Law Practice Management Asked and Answered Blog

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December 2010

Dec 22, 2010


Year End Staff Bonuses and Raises

Question:

Our firm is meeting later this month to discuss year end bonuses and raises for our staff personnel. Due to the economy we did not give raises and bonuses last year. While we have been holding our own with the present economy we have been trying to watch our overhead very closely. However, we want to be fair to our staff and we don't want to lose key employees to our competitors. We are a five attorney firm and have four staff members that have been with us for many years. Do you have any ideas for us?

Response:

Your situation sounds quite familiar. Many law firms deferred raises and bonuses last year and are wondering what to do this year. Here is what we are seeing:

We are recommending to many of our clients that they use 2010 raises and bonuses to launch new performance base systems for 2011. They are awarding traditional raises and holiday bonuses for 2010 to clear-the-deck – and advising staff of new programs going into effect January 1, 2011 consisting of goal achievement bonuses where specific firm and personal goals are established at the beginning of the year for each staff member and annual performance reviews.

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John W. Olmstead, MBA, Ph.D, CMC

Dec 15, 2010


Ideas for a Successful 2011

Question:

Our firm, a 12 attorney firm, in Detroit, is having a partner meeting next week focused on thinking about what we can do different in 2011 in order to have a more successful year. While we have a few ideas what are your thoughts?

Response:

The economy is still posing challenges for many law firms and will continue to do so in 2011. Law firms must continue to be dilligent about managing costs but more importantly must really hone in on improving revenues. Here are a few ideas:

  1. Take a serious look at the firm's present position in the marketplace. Review financials, compare against financial ratios, compare with both firm past history and against law firm benchmarks. Examine how well the firm is competing. Is the firm too dependent on a narrow base of clients? Is the practice at risk? Conduct a client survey and obtain client feedback both on firm performance as well as possible unmet needs and opportunities. Consider a comprehensive management review.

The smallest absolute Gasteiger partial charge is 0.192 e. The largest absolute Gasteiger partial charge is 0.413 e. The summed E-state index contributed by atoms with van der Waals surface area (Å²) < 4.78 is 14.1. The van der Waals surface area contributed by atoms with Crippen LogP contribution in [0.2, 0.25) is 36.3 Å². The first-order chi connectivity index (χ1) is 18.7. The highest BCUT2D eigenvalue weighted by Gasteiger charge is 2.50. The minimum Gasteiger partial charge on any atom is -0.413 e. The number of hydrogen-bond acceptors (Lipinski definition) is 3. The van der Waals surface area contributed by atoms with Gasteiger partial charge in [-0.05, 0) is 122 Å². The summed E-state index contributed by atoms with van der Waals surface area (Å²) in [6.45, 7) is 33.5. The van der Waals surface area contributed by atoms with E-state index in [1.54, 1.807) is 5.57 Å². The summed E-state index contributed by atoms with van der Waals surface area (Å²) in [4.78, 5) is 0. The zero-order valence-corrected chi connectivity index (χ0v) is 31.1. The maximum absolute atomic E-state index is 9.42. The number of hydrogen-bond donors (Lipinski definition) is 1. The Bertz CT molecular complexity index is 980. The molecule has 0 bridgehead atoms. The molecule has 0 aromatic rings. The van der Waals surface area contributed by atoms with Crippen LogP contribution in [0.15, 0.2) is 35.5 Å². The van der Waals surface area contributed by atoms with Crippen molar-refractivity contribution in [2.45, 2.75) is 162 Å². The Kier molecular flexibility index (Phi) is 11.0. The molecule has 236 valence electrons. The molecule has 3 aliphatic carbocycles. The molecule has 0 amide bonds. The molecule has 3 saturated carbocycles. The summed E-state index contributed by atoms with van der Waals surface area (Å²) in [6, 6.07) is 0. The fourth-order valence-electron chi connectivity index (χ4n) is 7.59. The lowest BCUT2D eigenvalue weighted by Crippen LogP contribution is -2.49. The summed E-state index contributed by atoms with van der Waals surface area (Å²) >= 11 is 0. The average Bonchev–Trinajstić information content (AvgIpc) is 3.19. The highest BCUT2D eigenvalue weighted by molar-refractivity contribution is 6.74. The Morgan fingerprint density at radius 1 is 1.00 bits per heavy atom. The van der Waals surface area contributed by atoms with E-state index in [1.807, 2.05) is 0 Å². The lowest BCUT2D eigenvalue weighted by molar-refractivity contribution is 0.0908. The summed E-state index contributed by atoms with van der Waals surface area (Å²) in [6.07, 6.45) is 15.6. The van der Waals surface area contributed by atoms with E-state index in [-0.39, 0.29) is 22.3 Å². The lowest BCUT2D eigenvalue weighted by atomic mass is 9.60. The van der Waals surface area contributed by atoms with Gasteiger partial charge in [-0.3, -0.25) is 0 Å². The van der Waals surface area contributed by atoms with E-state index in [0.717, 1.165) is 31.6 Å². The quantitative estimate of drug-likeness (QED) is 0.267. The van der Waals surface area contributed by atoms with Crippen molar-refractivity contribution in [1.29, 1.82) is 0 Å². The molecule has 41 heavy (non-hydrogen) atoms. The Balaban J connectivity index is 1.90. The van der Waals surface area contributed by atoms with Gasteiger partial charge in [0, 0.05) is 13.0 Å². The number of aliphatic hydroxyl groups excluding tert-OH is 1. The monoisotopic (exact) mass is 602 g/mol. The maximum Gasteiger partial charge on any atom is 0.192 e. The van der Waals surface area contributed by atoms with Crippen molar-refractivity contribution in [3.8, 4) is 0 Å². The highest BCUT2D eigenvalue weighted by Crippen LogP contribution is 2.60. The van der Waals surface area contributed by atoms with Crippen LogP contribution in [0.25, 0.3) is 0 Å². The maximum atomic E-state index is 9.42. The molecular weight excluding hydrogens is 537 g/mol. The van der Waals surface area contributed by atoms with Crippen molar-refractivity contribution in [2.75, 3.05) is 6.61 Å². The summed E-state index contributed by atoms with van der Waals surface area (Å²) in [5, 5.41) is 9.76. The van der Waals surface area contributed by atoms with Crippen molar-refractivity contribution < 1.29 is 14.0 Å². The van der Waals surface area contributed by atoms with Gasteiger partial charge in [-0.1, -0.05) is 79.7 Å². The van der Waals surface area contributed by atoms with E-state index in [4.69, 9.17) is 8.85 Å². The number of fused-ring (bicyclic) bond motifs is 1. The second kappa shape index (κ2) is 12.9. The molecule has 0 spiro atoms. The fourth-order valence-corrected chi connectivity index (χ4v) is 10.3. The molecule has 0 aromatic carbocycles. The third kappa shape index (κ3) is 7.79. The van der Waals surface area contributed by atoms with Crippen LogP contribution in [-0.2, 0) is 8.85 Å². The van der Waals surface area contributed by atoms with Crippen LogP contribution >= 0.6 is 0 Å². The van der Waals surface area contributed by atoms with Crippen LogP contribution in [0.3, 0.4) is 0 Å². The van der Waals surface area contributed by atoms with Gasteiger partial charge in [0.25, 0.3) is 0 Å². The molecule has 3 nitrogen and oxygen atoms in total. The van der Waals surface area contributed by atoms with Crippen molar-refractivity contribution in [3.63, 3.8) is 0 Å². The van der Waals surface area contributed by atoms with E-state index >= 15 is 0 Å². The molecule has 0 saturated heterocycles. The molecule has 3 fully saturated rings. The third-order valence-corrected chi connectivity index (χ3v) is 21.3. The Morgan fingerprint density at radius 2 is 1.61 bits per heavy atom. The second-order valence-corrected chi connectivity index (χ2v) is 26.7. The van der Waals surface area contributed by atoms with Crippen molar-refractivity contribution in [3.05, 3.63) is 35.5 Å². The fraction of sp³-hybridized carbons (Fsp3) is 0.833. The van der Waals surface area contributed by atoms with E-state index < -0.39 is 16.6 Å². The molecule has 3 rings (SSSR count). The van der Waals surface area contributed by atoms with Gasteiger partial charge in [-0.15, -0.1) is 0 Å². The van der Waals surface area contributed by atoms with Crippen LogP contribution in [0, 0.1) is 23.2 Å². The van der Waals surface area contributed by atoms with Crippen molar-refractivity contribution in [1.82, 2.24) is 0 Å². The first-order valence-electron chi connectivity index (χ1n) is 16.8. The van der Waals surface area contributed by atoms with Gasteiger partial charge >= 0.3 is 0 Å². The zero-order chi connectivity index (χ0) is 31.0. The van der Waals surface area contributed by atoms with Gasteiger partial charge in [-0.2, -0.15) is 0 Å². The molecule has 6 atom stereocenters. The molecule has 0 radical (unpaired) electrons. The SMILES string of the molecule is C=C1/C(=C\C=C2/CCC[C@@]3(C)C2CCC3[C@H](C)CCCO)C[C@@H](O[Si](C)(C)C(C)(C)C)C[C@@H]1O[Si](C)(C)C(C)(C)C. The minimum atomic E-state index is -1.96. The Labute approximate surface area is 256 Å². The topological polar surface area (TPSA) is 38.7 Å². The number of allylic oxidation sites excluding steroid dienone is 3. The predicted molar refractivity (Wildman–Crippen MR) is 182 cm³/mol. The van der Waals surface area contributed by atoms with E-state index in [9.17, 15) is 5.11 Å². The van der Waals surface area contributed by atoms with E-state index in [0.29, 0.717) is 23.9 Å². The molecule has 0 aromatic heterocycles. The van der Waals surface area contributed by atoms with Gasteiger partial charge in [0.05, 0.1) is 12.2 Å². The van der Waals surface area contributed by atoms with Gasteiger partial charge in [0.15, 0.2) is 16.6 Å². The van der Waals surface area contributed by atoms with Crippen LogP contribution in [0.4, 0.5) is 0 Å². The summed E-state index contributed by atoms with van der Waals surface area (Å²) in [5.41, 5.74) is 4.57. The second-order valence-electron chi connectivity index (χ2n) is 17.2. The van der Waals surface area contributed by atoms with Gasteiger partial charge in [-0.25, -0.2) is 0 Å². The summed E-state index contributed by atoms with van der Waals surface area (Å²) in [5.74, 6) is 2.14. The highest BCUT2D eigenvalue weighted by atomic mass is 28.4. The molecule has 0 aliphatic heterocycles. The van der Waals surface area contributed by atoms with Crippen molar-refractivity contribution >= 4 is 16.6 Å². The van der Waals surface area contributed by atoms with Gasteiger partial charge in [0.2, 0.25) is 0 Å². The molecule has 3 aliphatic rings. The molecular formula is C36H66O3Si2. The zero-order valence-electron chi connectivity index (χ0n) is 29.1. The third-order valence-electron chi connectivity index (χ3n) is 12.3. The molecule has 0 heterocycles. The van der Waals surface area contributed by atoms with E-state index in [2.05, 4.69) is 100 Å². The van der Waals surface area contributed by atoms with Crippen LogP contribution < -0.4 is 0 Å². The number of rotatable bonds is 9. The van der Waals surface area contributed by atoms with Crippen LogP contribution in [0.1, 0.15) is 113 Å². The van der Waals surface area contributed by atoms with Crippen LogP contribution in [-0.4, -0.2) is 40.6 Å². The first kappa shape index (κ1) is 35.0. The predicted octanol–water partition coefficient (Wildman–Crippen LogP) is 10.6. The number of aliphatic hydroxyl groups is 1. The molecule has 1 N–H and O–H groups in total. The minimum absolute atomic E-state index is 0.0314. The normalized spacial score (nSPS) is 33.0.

2. Formulate business goals and develop a strategic business plan as a roadmap for the future. Design and simplify business reports designed to measure the goals identified in the strategic business plan. Strive for a one page summary as the primary report.
  3. Require all timekeepers in the firm to submit personal one page business plans which in addition to outlining goals for the year provided fee revenue goals with an element of stretch. The goals should have a stretch component but yet be realistic and attainable. These plans should be approved by the Executive Committee, Managing Partner or the Partnership.
  4. In all of our client engagements we typically discover that the root cause of most problems is poor internal and external communications. Poor client service, attorney and staff competency and morale, interoffice conflict, and client defections typically can be traced back to poor communications. Work on improving internal communications with firm personnel and external communications with clients and prospective clients. Yes, you have to have meetings now and then. Devise systems to improve communications and implement properly. If a meeting is required – conduct it properly, use agendas and take minutes. Use your email systems. Match the richness of the communication method with the nature and depth of the message to be communicated.
  5. Improve relationships with your clients. Studies show that each year 'lack of responsiveness' has been the number one reason for client dissatisfaction.
  6. Find ways to focus the firm and foster accountability from all.
  7. Undertake a few projects at a time that can be realistically accomplished. Delegate tasks across the firm. All firm personnel should have marketing responsibilities – from the receptionist to the senior partners and everyone else in between. Databases must be maintained, newsletters and articles written, presentations given, clients to be wined and dined, etc. There is work for everyone.
  8. Law firms must adopt management structures that enables the firm to act decisively and quickly. Structures that do not support such a culture must be replaced.
  9. Come to grips with the fact that times are changing and law firms are going to have to change and reinvent their firms dramatically in the next few years.
  10. Begin exploring new business models such as virtual approaches to the delivery of legal services.

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John W. Olmstead, MBA, Ph.D, CMC

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